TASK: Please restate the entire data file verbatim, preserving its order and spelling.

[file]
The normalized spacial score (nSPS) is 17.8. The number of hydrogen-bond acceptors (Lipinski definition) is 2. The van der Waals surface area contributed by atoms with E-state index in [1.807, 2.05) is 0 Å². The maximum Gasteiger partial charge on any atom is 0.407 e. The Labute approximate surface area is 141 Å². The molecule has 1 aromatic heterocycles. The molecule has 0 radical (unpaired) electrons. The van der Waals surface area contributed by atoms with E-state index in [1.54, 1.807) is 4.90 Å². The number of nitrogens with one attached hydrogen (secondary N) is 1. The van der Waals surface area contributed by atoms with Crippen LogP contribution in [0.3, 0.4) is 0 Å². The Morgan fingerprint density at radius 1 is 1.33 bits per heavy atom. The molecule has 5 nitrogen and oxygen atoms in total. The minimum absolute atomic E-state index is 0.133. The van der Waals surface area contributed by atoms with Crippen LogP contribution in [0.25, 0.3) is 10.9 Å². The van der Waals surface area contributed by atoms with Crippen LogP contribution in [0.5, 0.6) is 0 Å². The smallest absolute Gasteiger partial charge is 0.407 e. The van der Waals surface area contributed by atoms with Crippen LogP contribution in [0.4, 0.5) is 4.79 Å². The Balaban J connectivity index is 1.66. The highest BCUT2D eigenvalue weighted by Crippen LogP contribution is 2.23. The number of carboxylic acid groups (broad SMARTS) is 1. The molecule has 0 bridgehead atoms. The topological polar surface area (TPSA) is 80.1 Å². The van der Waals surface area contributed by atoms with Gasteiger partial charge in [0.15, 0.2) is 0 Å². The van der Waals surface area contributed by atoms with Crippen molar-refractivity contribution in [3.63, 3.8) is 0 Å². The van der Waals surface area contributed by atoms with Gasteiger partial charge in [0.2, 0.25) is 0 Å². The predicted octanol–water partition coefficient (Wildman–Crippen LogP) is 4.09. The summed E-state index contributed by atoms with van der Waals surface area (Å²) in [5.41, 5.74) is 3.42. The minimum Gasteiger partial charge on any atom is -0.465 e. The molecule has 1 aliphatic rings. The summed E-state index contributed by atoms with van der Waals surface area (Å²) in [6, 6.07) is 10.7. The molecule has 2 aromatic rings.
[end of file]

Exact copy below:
The normalized spacial score (nSPS) is 17.8. The number of hydrogen-bond acceptors (Lipinski definition) is 2. The van der Waals surface area contributed by atoms with E-state index in [1.807, 2.05) is 0 Å². The maximum Gasteiger partial charge on any atom is 0.407 e. The Labute approximate surface area is 141 Å². The molecule has 1 aromatic heterocycles. The molecule has 0 radical (unpaired) electrons. The van der Waals surface area contributed by atoms with E-state index in [1.54, 1.807) is 4.90 Å². The number of nitrogens with one attached hydrogen (secondary N) is 1. The van der Waals surface area contributed by atoms with Crippen LogP contribution in [0.3, 0.4) is 0 Å². The Morgan fingerprint density at radius 1 is 1.33 bits per heavy atom. The molecule has 5 nitrogen and oxygen atoms in total. The minimum absolute atomic E-state index is 0.133. The van der Waals surface area contributed by atoms with Crippen LogP contribution in [0.25, 0.3) is 10.9 Å². The van der Waals surface area contributed by atoms with Crippen LogP contribution in [0.5, 0.6) is 0 Å². The smallest absolute Gasteiger partial charge is 0.407 e. The van der Waals surface area contributed by atoms with Crippen LogP contribution in [0.4, 0.5) is 4.79 Å². The Balaban J connectivity index is 1.66. The highest BCUT2D eigenvalue weighted by Crippen LogP contribution is 2.23. The number of carboxylic acid groups (broad SMARTS) is 1. The molecule has 0 bridgehead atoms. The topological polar surface area (TPSA) is 80.1 Å². The van der Waals surface area contributed by atoms with Gasteiger partial charge in [0.15, 0.2) is 0 Å². The van der Waals surface area contributed by atoms with Crippen molar-refractivity contribution in [3.63, 3.8) is 0 Å². The van der Waals surface area contributed by atoms with Gasteiger partial charge in [0.2, 0.25) is 0 Å². The predicted octanol–water partition coefficient (Wildman–Crippen LogP) is 4.09. The summed E-state index contributed by atoms with van der Waals surface area (Å²) in [5.41, 5.74) is 3.42. The minimum Gasteiger partial charge on any atom is -0.465 e. The molecule has 1 aliphatic rings. The summed E-state index contributed by atoms with van der Waals surface area (Å²) in [6, 6.07) is 10.7. The molecule has 2 aromatic rings.